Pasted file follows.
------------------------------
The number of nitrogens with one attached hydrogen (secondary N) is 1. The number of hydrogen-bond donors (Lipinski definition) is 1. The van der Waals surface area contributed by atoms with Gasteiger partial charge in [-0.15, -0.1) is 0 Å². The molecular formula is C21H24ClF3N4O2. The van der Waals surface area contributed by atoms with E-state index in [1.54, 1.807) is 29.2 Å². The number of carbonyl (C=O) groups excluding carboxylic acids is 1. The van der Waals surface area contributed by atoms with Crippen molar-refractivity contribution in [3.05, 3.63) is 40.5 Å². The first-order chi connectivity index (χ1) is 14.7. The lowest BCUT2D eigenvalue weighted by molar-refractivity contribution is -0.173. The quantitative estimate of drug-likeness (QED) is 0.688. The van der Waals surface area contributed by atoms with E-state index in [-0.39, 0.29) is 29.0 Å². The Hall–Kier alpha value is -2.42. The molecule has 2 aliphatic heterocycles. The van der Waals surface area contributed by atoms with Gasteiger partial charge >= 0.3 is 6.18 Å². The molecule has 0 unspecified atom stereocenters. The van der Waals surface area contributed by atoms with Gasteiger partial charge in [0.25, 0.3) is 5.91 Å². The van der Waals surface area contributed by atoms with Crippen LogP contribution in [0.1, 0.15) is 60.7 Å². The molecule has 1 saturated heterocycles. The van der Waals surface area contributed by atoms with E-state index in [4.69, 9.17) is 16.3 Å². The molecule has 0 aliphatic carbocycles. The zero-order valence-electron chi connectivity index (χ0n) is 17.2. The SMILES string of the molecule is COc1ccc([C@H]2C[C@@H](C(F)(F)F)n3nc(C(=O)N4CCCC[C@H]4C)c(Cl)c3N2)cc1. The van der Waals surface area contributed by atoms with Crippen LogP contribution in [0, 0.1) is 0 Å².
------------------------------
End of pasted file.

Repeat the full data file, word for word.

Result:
The number of nitrogens with one attached hydrogen (secondary N) is 1. The number of hydrogen-bond donors (Lipinski definition) is 1. The van der Waals surface area contributed by atoms with Gasteiger partial charge in [-0.15, -0.1) is 0 Å². The molecular formula is C21H24ClF3N4O2. The van der Waals surface area contributed by atoms with E-state index in [1.54, 1.807) is 29.2 Å². The number of carbonyl (C=O) groups excluding carboxylic acids is 1. The van der Waals surface area contributed by atoms with Crippen molar-refractivity contribution in [3.05, 3.63) is 40.5 Å². The first-order chi connectivity index (χ1) is 14.7. The lowest BCUT2D eigenvalue weighted by molar-refractivity contribution is -0.173. The quantitative estimate of drug-likeness (QED) is 0.688. The van der Waals surface area contributed by atoms with E-state index in [-0.39, 0.29) is 29.0 Å². The Hall–Kier alpha value is -2.42. The molecule has 2 aliphatic heterocycles. The van der Waals surface area contributed by atoms with Gasteiger partial charge >= 0.3 is 6.18 Å². The molecule has 0 unspecified atom stereocenters. The van der Waals surface area contributed by atoms with Gasteiger partial charge in [0.25, 0.3) is 5.91 Å². The van der Waals surface area contributed by atoms with Crippen LogP contribution in [0.1, 0.15) is 60.7 Å². The molecule has 1 saturated heterocycles. The van der Waals surface area contributed by atoms with E-state index in [4.69, 9.17) is 16.3 Å². The molecule has 0 aliphatic carbocycles. The zero-order valence-electron chi connectivity index (χ0n) is 17.2. The SMILES string of the molecule is COc1ccc([C@H]2C[C@@H](C(F)(F)F)n3nc(C(=O)N4CCCC[C@H]4C)c(Cl)c3N2)cc1. The van der Waals surface area contributed by atoms with Crippen LogP contribution in [0, 0.1) is 0 Å².